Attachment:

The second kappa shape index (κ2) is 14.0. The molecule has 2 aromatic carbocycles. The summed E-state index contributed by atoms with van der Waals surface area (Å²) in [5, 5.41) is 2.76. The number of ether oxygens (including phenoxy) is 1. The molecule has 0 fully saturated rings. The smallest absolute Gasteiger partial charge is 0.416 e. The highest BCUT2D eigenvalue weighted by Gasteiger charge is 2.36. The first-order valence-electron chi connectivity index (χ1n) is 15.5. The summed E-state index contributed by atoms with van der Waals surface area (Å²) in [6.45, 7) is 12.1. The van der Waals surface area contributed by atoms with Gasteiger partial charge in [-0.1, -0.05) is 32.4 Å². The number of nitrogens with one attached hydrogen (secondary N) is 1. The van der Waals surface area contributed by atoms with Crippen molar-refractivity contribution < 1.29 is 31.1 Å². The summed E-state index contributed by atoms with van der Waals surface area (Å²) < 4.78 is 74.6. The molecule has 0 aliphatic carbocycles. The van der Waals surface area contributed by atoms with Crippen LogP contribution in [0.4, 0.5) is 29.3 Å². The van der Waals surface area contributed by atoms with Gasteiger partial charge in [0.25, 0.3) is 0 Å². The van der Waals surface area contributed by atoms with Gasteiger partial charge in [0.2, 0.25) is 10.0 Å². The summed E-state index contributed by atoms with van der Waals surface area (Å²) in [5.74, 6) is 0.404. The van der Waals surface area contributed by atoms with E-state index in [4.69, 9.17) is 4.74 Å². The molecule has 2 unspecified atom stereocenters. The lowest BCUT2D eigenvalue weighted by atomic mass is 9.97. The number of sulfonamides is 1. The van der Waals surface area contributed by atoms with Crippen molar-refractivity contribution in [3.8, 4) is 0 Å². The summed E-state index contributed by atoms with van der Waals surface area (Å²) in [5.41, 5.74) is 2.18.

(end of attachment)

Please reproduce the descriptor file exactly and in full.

The second kappa shape index (κ2) is 14.0. The molecule has 2 aromatic carbocycles. The summed E-state index contributed by atoms with van der Waals surface area (Å²) in [5, 5.41) is 2.76. The number of ether oxygens (including phenoxy) is 1. The molecule has 0 fully saturated rings. The smallest absolute Gasteiger partial charge is 0.416 e. The highest BCUT2D eigenvalue weighted by Gasteiger charge is 2.36. The first-order valence-electron chi connectivity index (χ1n) is 15.5. The summed E-state index contributed by atoms with van der Waals surface area (Å²) in [6.45, 7) is 12.1. The van der Waals surface area contributed by atoms with Gasteiger partial charge in [-0.1, -0.05) is 32.4 Å². The number of nitrogens with one attached hydrogen (secondary N) is 1. The van der Waals surface area contributed by atoms with Crippen molar-refractivity contribution < 1.29 is 31.1 Å². The summed E-state index contributed by atoms with van der Waals surface area (Å²) < 4.78 is 74.6. The molecule has 0 aliphatic carbocycles. The van der Waals surface area contributed by atoms with Crippen LogP contribution in [0.4, 0.5) is 29.3 Å². The van der Waals surface area contributed by atoms with Gasteiger partial charge in [0.25, 0.3) is 0 Å². The van der Waals surface area contributed by atoms with Gasteiger partial charge in [0.2, 0.25) is 10.0 Å². The summed E-state index contributed by atoms with van der Waals surface area (Å²) in [5.74, 6) is 0.404. The van der Waals surface area contributed by atoms with E-state index in [4.69, 9.17) is 4.74 Å². The molecule has 2 unspecified atom stereocenters. The lowest BCUT2D eigenvalue weighted by atomic mass is 9.97. The number of sulfonamides is 1. The van der Waals surface area contributed by atoms with Crippen molar-refractivity contribution in [3.8, 4) is 0 Å². The summed E-state index contributed by atoms with van der Waals surface area (Å²) in [5.41, 5.74) is 2.18.